Tura takes Chicago crown
Seifu Tura turned back the challenge of Galen Rupp to win the 2021 Bank of America Chicago Marathon on a sticky Sunday in the Windy City.
Tura, the champion in Milan earlier this year in a personal best just outside 2:04, had the pedigree to take down the assembled field, but his best here previously had been sixth place in 2019.
An early burst by his fellow Ethiopian Shifera Tamru put 15 seconds between the leader and the following pack, but his early exuberance was doused by the time they reached the halfway point in 62:29.
Rupp had been keeping his own counsel behind the first half shenanigans and was able to wipe out the 11-second deficit he had allowed to appear, and was sitting comfortably in the bunch as they entered the final 10km.
Japan’s Kengo Suzuki was the first to blink, departing the leaders at 35km, and it left Tura, Rupp and Kenya’s Eric Kiptanui to battle for the order on the podium.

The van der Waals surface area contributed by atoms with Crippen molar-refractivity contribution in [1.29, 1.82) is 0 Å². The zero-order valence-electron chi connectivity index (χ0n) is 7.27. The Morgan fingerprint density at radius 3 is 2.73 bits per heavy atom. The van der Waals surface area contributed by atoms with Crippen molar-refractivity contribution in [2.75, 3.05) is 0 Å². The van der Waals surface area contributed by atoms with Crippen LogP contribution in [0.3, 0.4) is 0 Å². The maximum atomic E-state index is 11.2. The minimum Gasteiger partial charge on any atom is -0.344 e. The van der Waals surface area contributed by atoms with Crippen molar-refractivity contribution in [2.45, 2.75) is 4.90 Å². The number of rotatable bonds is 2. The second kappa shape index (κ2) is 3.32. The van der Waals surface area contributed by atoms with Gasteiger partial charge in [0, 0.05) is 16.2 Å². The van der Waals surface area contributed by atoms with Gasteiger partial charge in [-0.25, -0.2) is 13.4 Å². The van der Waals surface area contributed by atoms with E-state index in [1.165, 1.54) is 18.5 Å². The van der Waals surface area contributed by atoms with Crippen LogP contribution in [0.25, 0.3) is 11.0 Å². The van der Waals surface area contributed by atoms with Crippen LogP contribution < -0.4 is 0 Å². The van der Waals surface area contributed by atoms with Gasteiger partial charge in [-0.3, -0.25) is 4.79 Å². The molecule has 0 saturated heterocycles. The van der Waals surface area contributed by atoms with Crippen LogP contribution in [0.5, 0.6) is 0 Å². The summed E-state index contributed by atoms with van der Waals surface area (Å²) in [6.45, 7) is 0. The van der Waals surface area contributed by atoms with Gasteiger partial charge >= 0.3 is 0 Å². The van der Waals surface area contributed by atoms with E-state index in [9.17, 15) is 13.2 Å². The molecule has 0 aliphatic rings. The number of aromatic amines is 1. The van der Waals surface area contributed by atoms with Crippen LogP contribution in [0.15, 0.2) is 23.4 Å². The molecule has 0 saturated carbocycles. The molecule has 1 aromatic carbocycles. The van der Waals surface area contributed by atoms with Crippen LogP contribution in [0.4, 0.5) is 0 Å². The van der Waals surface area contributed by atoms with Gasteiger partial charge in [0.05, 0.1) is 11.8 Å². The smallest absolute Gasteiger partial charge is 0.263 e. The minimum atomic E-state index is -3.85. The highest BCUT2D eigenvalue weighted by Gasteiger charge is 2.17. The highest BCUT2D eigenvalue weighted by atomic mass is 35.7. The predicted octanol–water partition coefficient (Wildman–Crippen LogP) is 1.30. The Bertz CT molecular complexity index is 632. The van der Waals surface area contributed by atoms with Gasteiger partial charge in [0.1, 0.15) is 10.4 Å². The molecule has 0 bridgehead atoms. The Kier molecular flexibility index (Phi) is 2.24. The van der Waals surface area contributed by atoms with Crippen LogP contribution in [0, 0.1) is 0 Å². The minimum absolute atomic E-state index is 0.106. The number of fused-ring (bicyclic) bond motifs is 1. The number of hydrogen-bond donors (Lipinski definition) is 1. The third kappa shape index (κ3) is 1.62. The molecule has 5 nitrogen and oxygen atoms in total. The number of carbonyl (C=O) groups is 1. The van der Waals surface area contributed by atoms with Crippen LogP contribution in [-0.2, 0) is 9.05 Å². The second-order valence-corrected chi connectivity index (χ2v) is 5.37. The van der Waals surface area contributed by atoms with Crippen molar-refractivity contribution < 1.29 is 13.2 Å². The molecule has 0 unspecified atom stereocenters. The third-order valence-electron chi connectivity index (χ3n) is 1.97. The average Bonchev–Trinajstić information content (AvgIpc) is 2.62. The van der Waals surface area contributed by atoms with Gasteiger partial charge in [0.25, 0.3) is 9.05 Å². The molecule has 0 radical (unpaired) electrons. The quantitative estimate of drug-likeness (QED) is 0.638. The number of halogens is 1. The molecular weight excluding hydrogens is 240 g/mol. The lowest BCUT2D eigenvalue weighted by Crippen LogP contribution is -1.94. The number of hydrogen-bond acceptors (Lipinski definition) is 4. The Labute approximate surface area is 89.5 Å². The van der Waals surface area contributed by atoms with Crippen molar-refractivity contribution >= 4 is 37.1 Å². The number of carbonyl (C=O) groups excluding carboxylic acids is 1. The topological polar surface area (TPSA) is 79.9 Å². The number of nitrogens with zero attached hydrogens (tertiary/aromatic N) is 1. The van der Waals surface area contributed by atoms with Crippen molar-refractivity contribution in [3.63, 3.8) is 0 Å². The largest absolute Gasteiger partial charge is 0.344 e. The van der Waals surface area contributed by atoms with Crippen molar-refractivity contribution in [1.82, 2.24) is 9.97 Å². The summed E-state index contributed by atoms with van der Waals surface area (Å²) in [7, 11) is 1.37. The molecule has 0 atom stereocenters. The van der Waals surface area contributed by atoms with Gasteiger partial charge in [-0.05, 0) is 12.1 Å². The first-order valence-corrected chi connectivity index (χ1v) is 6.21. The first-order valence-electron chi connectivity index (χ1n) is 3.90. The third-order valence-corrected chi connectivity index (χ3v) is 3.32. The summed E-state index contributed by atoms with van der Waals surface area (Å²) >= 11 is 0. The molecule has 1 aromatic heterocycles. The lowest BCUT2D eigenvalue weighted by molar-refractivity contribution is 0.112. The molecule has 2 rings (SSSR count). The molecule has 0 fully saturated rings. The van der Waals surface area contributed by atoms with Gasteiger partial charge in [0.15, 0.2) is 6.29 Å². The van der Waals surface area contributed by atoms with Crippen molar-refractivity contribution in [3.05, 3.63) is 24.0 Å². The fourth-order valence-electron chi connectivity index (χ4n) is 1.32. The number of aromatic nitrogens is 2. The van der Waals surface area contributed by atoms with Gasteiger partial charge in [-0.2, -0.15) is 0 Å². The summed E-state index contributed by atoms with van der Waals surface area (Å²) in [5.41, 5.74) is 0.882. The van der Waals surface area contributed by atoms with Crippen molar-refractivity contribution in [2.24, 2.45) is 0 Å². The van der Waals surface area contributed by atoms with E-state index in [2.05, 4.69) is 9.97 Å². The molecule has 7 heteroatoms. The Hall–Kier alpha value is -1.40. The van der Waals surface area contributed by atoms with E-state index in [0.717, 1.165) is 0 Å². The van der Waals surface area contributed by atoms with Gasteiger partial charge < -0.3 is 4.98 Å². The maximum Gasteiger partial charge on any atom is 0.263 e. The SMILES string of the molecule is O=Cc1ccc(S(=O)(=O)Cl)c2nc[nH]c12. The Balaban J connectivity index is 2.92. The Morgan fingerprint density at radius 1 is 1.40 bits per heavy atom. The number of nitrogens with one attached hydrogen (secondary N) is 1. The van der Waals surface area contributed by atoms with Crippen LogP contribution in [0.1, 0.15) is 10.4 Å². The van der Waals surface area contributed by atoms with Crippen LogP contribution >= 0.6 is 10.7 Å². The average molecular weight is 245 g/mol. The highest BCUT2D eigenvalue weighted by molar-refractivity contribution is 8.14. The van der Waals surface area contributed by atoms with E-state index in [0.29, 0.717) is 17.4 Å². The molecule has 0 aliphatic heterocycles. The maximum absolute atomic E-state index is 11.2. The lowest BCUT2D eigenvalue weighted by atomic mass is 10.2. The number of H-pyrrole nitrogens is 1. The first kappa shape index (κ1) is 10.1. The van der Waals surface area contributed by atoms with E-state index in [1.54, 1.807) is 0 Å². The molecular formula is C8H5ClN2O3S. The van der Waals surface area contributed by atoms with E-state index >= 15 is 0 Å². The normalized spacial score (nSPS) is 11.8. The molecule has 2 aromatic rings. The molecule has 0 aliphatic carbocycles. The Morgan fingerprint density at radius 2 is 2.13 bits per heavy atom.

Tura’s decisive strike came in the final mile with Rupp unable to reply.
“I just was determined to fight 'til the very end to domy best,” said the new champion. “The weather was a little bit erratic. I was extremely concerned when they said the other day that it was going to be very hot, because I did not prepare for warm weather, but there was a breeze, and the first half was not too fast, so that helped me. I was able to do well.”
For Rupp, though not the top spot he was hoping for, his second place was a victory of sorts following a long recovery from surgery and a deflating showing in the Olympic marathon race only two months ago.
“I think it's really just cemented in my mind how important health is and just being able to get in a lot of consistent training which, frankly, wasn't the case for me all the time the last couple of years,” admitted the runner-up.
“I've really struggled, and it's certainly an emotional thing. I think the marathon in general is emotional for anybody that's run one and finished; so much work and effort goes into that, there's so many ups and downs in training, so many ups and downs within the race itself.”
As the thousands of runners behind him crossed the line on Columbus Drive for the first time since 2019, not many would have argued with that sentiment.